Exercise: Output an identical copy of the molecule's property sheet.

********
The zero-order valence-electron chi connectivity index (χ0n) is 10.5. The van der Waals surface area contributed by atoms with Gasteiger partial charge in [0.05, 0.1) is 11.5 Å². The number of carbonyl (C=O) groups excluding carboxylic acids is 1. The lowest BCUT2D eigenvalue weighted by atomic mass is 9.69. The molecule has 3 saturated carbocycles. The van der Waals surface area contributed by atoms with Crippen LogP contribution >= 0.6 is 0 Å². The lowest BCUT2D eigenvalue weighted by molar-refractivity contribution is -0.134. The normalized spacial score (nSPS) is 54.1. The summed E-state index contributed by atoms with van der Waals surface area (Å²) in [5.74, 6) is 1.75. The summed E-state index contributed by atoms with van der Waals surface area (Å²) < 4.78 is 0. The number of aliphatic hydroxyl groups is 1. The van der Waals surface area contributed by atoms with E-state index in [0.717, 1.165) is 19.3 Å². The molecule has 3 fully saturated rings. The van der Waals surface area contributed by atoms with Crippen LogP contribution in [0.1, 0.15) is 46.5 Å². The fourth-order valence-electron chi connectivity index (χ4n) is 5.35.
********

The zero-order valence-electron chi connectivity index (χ0n) is 10.5. The van der Waals surface area contributed by atoms with Gasteiger partial charge in [0.05, 0.1) is 11.5 Å². The number of carbonyl (C=O) groups excluding carboxylic acids is 1. The lowest BCUT2D eigenvalue weighted by atomic mass is 9.69. The molecule has 3 saturated carbocycles. The van der Waals surface area contributed by atoms with Crippen LogP contribution >= 0.6 is 0 Å². The lowest BCUT2D eigenvalue weighted by molar-refractivity contribution is -0.134. The normalized spacial score (nSPS) is 54.1. The summed E-state index contributed by atoms with van der Waals surface area (Å²) in [5.74, 6) is 1.75. The summed E-state index contributed by atoms with van der Waals surface area (Å²) < 4.78 is 0. The number of aliphatic hydroxyl groups is 1. The van der Waals surface area contributed by atoms with E-state index in [0.717, 1.165) is 19.3 Å². The molecule has 3 fully saturated rings. The van der Waals surface area contributed by atoms with Crippen LogP contribution in [0.1, 0.15) is 46.5 Å². The fourth-order valence-electron chi connectivity index (χ4n) is 5.35.